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• Political Season is for Skeptics, page 4 • Kimball Football Tromps Lower Brule, page 10 Volume 6 Issue 35

Chamberlain, SD 57325


Wednesday, September 1, 2010

Despite Decrease, Area Holds SD’s Top Pheasant Count SD Game, Fish and Parks Reports

in 2009, and this peek as we go into fall tells us that hunters can look forward to some great opportunities in the coming pheasant season,” said Game Fish and Parks Secretary Jeff Vonk. In 2009, South Dakota’s official pheasant population estimate was 8.4 million, and hunters averaged 9.9 roosters each for a total season harvest of more than 1.6 million. Every year from late July through mid-August, GFP personnel survey 110 established routes scattered across the state to estimate pheasant production and calculate a pheasants-permile index. The survey is not a population estimate, but

Pheasant population numbers across South Dakota are up slightly, though the Chamberlain area shows a 12 percent decrease last year. However, the Chamberlain area still holds the highest pheasants per mile (PPM) count for another year in South Dakota. This year, area counts are at 17 PPM, a decrease from 2009 count of 19.26. The Game, Fish and Parks Department completed its annual pheasant brood survey in mid-August and tallied a statewide PPM count that is up about 3 percent from last year. “We had a very good year

rather compares the number of pheasants seen on the routes and establishes trend information. “We’ve had a roller coaster ride of weather conditions over the past year,” Vonk said. “Pheasant numbers will be down in a few areas, but they held strong in many other areas because of excellent reproduction in parts of the state where we have good habitat conditions.” Survey routes are grouped into 13 areas, based on a local city, and the index value of each local city area is then compared to index values of the previous year and the 10year average. The 2010 statewide pheasants-per-mile average

is 6.45, compared to the 2009 average of 6.26 and the 10year average of 5.71. “Our goal has been to increase quality hunting areas that are open to the public. South Dakota has worked intensely with private landowners and other conservation partners to promote habitat programs,” Vonk said. “Statewide Conservation Reserve Program acres have slipped to slightly more than one million acres, but there is encouraging news. Landowner interest in the program remains high.” The state’s regular pheasant season opens Saturday, Oct. 16 and runs through Jan. 2. For more information, visit

2010 Pheasant Brood Survey Results by Area City Area Chamberlain

Pheasants per mile Difference of (PPM) 2010 PPM with 2010


10-yr. ave.


10-yr. ave.


19.26 14.98

-12% 13%



6.80 7.91

1% -13%



5.27 6.44

11% -9%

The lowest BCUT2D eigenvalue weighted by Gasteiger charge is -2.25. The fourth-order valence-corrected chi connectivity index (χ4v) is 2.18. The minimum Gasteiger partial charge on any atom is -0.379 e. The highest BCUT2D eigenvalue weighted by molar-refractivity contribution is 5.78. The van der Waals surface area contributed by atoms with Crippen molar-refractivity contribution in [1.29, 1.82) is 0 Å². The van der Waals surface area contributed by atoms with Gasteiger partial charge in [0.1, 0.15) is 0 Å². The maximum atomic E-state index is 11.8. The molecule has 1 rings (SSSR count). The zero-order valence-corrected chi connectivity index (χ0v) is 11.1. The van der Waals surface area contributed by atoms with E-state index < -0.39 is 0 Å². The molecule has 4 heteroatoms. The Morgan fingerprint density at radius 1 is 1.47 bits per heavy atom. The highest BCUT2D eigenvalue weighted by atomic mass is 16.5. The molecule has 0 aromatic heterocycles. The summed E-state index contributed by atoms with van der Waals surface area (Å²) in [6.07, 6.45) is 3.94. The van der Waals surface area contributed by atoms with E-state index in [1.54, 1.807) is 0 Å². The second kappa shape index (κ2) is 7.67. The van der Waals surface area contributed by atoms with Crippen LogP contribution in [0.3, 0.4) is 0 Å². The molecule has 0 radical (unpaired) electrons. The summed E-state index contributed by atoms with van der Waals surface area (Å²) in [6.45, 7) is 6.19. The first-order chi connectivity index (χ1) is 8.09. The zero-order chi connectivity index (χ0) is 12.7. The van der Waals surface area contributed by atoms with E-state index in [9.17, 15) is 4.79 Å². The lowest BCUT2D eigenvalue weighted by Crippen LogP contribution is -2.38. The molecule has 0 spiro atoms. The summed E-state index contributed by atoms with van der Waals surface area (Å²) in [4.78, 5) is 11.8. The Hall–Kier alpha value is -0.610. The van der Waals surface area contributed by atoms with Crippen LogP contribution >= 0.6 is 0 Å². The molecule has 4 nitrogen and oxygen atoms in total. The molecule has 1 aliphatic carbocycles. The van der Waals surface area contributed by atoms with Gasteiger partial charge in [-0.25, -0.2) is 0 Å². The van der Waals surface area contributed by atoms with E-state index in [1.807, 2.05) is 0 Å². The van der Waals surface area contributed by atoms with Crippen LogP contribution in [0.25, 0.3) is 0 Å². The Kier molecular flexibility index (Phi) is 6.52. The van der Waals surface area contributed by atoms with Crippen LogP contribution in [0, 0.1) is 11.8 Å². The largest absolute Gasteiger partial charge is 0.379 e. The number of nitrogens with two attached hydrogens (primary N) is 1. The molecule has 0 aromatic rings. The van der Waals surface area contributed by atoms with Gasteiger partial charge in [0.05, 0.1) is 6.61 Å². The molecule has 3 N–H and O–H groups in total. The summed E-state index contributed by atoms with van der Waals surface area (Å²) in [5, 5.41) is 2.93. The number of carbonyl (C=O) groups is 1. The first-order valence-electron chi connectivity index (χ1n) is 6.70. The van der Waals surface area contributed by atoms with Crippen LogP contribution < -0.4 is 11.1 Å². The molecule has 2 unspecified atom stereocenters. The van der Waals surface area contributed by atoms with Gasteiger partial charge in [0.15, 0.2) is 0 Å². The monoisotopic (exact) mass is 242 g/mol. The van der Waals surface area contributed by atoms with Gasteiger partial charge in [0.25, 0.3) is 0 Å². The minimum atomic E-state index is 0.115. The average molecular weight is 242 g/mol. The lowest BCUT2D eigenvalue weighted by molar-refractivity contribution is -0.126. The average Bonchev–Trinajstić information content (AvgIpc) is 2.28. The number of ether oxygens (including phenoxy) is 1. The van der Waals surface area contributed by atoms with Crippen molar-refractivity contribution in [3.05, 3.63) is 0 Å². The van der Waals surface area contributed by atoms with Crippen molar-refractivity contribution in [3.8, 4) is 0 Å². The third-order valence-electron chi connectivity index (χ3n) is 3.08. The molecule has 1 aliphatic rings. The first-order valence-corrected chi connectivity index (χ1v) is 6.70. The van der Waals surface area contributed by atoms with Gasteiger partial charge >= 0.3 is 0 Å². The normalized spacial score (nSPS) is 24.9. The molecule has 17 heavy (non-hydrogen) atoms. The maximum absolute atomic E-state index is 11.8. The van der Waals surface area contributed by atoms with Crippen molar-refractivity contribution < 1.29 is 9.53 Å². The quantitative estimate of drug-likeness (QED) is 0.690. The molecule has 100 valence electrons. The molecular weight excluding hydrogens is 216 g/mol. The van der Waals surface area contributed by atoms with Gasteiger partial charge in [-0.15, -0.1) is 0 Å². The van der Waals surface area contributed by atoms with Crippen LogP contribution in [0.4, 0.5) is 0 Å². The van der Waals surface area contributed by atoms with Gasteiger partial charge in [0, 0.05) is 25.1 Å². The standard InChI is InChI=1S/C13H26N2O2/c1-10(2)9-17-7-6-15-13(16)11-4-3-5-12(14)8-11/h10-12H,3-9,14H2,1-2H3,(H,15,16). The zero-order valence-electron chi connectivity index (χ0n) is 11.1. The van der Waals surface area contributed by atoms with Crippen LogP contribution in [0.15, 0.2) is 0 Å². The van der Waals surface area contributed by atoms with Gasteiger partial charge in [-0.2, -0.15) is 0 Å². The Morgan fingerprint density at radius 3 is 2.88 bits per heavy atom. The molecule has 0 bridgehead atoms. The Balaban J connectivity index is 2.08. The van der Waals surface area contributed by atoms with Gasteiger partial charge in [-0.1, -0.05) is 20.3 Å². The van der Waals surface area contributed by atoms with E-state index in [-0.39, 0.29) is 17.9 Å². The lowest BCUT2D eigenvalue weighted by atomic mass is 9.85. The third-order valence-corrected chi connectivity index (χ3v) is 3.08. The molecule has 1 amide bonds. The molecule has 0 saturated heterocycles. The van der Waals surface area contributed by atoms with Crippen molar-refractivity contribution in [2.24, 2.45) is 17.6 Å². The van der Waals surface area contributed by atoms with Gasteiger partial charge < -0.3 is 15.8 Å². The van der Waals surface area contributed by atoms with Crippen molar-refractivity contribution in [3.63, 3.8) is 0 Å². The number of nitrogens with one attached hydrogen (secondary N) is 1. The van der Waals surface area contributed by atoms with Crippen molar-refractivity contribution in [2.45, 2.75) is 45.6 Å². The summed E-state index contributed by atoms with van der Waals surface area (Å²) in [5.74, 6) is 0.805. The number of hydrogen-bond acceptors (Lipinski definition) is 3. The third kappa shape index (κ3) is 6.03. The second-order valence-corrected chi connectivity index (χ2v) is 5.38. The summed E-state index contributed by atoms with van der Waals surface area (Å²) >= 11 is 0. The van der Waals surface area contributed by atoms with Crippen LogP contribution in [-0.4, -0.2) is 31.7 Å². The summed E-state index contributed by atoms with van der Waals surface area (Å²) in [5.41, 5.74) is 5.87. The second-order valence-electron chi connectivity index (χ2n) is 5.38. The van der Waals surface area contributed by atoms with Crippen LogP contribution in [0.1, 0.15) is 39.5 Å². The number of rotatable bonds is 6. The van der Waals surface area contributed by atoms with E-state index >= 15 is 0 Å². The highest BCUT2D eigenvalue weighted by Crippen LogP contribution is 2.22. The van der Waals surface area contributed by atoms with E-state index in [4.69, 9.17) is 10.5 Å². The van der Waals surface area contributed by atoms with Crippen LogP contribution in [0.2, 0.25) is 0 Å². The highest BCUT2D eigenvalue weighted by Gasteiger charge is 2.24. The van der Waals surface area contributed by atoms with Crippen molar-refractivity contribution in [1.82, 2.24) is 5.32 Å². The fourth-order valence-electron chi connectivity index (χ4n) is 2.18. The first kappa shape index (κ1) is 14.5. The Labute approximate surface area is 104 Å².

8.54 5.66

27% 92%



11.48 6.96

22% 101%

Sioux Falls


1.93 2.46

-25% -41%

Western SD


3.84 2.56

11% 67%



11.43 7.26

-26% 16%



6.26 5.71

3% 13%

NOTE: Comparisons are valid only between years within each local area.

PHARMCO Program Helps Youth Enter Beef Industry Erin Walti/Sun Local farm kids who wanted to try their hand at raising cattle received a hand up this year when PHARMCO decided to work with and loan money to help kids buy dairy-cross calves to work with over the summer. The idea for the program started in March, when PHARMCO employee Dawn Cable started talking with a feed representative that also helps with the local sheep program. The representative told Cable he had access to calves from California, and would like to help with a program where kids could raise cattle. PHARMCO

got behind the idea to offer kids a chance to start out in the beef industry and raise money for themselves. The plans for the program snowballed, and before she knew it, Cable had 50 head at the Ag Building in Pukwana waiting to be rationed out to 10 local kids [ranging from 8-19 years old] for the summer. The calves had to be quarantined for 10 days before entering the population, after which the kids drew out of a hat for their calves. “It was the fairest way, especially if they wanted to show [the calves],” said Cable. See Pharmco, page 3

CHS Fall Sports Underway Chamberlain cross country athletes Anna Byers and Maci Burke run in Mitchell’s meet on Saturday. Boys’ golf is now into their third meet. Volleyball has two games in for the season now, and football opens at home on Friday night. For more CHS sports, see page 8. Submitted Photo/Garry Winters

Local Weather

Thursday High Low Precip Saturday High Low Precip

76 51 10% 76 57 30%

KPI Insurance


Growing for Good Werner Truck Farm Focuses on Good Food, Family Tradition

Jessica Giard/Sun Mark Werner asks, “Sugar Baby?” and his customer perks -“Yes,” she says. She follows him as he selects a round, dark green watermelon just larger than a bowling ball - and full of sweet juicy, red flesh - from the bed of a pick-up to fill her order at the Chamberlain Farmers’ Market on Saturday morning. Sugar Baby and other tasty names like Sweet Dakota Rose, Black Russian, Pink Lady and Green Zebra are familiar to customers to the Werner Family Farms booth at the weekly market. These names describe a small slice of the produce – watermelon and tomatoes, in this case - grown at the family’s farm overlooking the confluence of the White and Missouri rivers, south of Oacoma. “Two of my great grandpas were melon growers,” said Matt Werner, 33, who is leading the relatively new truck farm with two of his three brothers – Brett, 30, and Mark, 25 (oldest brother Wyatt lives in Las Vegas). They are the grandsons of the late Alvin and Edith Werner and sons of Oacoma native and CHS graduate Hal Werner.

Alvin’s father Ed operated a store in Lower Brule, where he sold his homegrown melons. Edith’s father, Lloyd Harless from the Hamill, SD,area also grew melons. Alvin began ranching on the river bottom near the White River in

and thin rind, which made it less than suitable for commercial production and shipping, though popular with home gardeners. This summer marks the first season the small-scale farmers are offering their harvest for sale. In mid-July, they joined the Chamberlain We’d be fourth generation growers.” Farmer’s Market with their unique and - Matt Werner, on growing melons on heirloom tomatoes, the family farm south of Oacoma peppers, sweet corn, cucumbers, a variety 1946, then moved to higher land near of melons, zucchini and herbs, as Oacoma after the dam construction in well as baked goods from The Bent 1951. Spatula by their cousin Tracy (Vaad) “We’d be fourth generation Burkhard. growers,” said Matt, who will continue “We feel like it’s been a good the heritage by cultivating heirloom market test,” said Matt. melons for saving seeds, as well. Now into their second year Matt said, at the Chamberlain of growing on the family’s land market, people have shared stories of overlooking the Missouri River, Alvin selling melons at the Reliance they’ve focused time on growing market. Today, the farm grows a varying types of produce. type that Alvin did in the 1940s-50s The two and half acres of plots - Kleckley’s Sweet Watermelon. are home to at least 10 varieties of The variety, also known as Monte tomatoes, cucumbers, sweet potatoes, Cristo Watermelon, was developed green beans, sweet corn, eggplant, by its namesake W.A. Kleckley of zucchini, squash and gourds, Alabama in the 1880s. The dark green pumpkins and 19 types of melons like melon grows to 25-40 pounds and is known for its sweet, red juicy flesh See Family FArm, page 2